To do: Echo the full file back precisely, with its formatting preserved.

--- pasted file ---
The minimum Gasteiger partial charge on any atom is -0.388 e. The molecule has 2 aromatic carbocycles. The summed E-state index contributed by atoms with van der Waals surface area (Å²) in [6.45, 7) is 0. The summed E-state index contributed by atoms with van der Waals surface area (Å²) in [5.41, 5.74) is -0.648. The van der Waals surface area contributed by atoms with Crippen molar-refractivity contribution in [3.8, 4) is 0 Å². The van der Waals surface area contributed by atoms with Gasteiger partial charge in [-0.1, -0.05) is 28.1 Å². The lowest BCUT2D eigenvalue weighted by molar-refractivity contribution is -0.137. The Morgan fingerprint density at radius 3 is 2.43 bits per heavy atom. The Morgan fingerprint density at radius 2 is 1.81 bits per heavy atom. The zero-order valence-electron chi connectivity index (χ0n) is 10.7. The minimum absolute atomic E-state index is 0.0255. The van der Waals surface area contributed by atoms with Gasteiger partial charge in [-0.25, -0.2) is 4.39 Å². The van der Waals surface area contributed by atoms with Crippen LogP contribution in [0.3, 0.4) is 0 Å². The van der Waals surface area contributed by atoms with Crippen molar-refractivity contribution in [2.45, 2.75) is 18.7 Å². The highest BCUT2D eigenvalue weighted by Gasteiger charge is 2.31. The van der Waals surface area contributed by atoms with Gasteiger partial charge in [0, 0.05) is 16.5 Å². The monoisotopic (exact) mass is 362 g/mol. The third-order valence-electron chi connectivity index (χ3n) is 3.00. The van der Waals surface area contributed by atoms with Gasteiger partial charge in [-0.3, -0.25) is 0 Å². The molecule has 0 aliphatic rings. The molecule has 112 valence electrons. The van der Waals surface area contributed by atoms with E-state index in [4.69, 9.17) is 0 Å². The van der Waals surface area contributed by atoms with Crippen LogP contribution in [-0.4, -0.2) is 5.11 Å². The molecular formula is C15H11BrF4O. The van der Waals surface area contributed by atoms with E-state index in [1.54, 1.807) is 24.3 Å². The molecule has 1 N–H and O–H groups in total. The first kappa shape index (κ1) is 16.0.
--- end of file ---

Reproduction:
The minimum Gasteiger partial charge on any atom is -0.388 e. The molecule has 2 aromatic carbocycles. The summed E-state index contributed by atoms with van der Waals surface area (Å²) in [6.45, 7) is 0. The summed E-state index contributed by atoms with van der Waals surface area (Å²) in [5.41, 5.74) is -0.648. The van der Waals surface area contributed by atoms with Crippen molar-refractivity contribution in [3.8, 4) is 0 Å². The van der Waals surface area contributed by atoms with Gasteiger partial charge in [-0.1, -0.05) is 28.1 Å². The lowest BCUT2D eigenvalue weighted by molar-refractivity contribution is -0.137. The Morgan fingerprint density at radius 3 is 2.43 bits per heavy atom. The Morgan fingerprint density at radius 2 is 1.81 bits per heavy atom. The zero-order valence-electron chi connectivity index (χ0n) is 10.7. The minimum absolute atomic E-state index is 0.0255. The van der Waals surface area contributed by atoms with Gasteiger partial charge in [-0.25, -0.2) is 4.39 Å². The van der Waals surface area contributed by atoms with Crippen LogP contribution in [0.3, 0.4) is 0 Å². The van der Waals surface area contributed by atoms with Crippen molar-refractivity contribution in [2.45, 2.75) is 18.7 Å². The highest BCUT2D eigenvalue weighted by Gasteiger charge is 2.31. The van der Waals surface area contributed by atoms with Gasteiger partial charge in [0, 0.05) is 16.5 Å². The monoisotopic (exact) mass is 362 g/mol. The third-order valence-electron chi connectivity index (χ3n) is 3.00. The van der Waals surface area contributed by atoms with Gasteiger partial charge in [-0.3, -0.25) is 0 Å². The molecule has 0 aliphatic rings. The molecule has 112 valence electrons. The van der Waals surface area contributed by atoms with E-state index in [4.69, 9.17) is 0 Å². The van der Waals surface area contributed by atoms with Crippen LogP contribution in [-0.4, -0.2) is 5.11 Å². The molecular formula is C15H11BrF4O. The van der Waals surface area contributed by atoms with E-state index in [1.54, 1.807) is 24.3 Å². The molecule has 1 N–H and O–H groups in total. The first kappa shape index (κ1) is 16.0.